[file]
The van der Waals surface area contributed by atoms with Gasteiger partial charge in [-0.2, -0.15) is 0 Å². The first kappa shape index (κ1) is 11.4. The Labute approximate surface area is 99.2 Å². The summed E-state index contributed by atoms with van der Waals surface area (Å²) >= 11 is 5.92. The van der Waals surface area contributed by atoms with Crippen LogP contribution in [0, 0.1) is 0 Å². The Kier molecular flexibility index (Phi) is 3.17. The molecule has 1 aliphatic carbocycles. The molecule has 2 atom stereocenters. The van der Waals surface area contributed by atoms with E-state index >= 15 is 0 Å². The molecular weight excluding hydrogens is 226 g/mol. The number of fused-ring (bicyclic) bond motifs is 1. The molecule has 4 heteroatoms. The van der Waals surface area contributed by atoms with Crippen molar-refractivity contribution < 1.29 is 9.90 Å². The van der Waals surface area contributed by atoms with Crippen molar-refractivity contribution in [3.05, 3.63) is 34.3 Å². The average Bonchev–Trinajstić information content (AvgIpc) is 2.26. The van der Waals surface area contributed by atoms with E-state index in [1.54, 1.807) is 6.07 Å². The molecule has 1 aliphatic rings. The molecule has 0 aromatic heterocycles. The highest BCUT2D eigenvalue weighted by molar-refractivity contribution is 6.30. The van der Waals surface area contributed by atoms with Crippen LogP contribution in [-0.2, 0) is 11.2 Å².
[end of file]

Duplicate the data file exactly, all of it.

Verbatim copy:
The van der Waals surface area contributed by atoms with Gasteiger partial charge in [-0.2, -0.15) is 0 Å². The first kappa shape index (κ1) is 11.4. The Labute approximate surface area is 99.2 Å². The summed E-state index contributed by atoms with van der Waals surface area (Å²) >= 11 is 5.92. The van der Waals surface area contributed by atoms with Crippen LogP contribution in [0, 0.1) is 0 Å². The Kier molecular flexibility index (Phi) is 3.17. The molecule has 1 aliphatic carbocycles. The molecule has 2 atom stereocenters. The van der Waals surface area contributed by atoms with E-state index >= 15 is 0 Å². The molecular weight excluding hydrogens is 226 g/mol. The number of fused-ring (bicyclic) bond motifs is 1. The molecule has 4 heteroatoms. The van der Waals surface area contributed by atoms with Crippen molar-refractivity contribution < 1.29 is 9.90 Å². The van der Waals surface area contributed by atoms with Crippen molar-refractivity contribution in [3.05, 3.63) is 34.3 Å². The average Bonchev–Trinajstić information content (AvgIpc) is 2.26. The van der Waals surface area contributed by atoms with E-state index in [1.54, 1.807) is 6.07 Å². The molecule has 1 aliphatic rings. The molecule has 0 aromatic heterocycles. The highest BCUT2D eigenvalue weighted by molar-refractivity contribution is 6.30. The van der Waals surface area contributed by atoms with Crippen LogP contribution in [-0.2, 0) is 11.2 Å².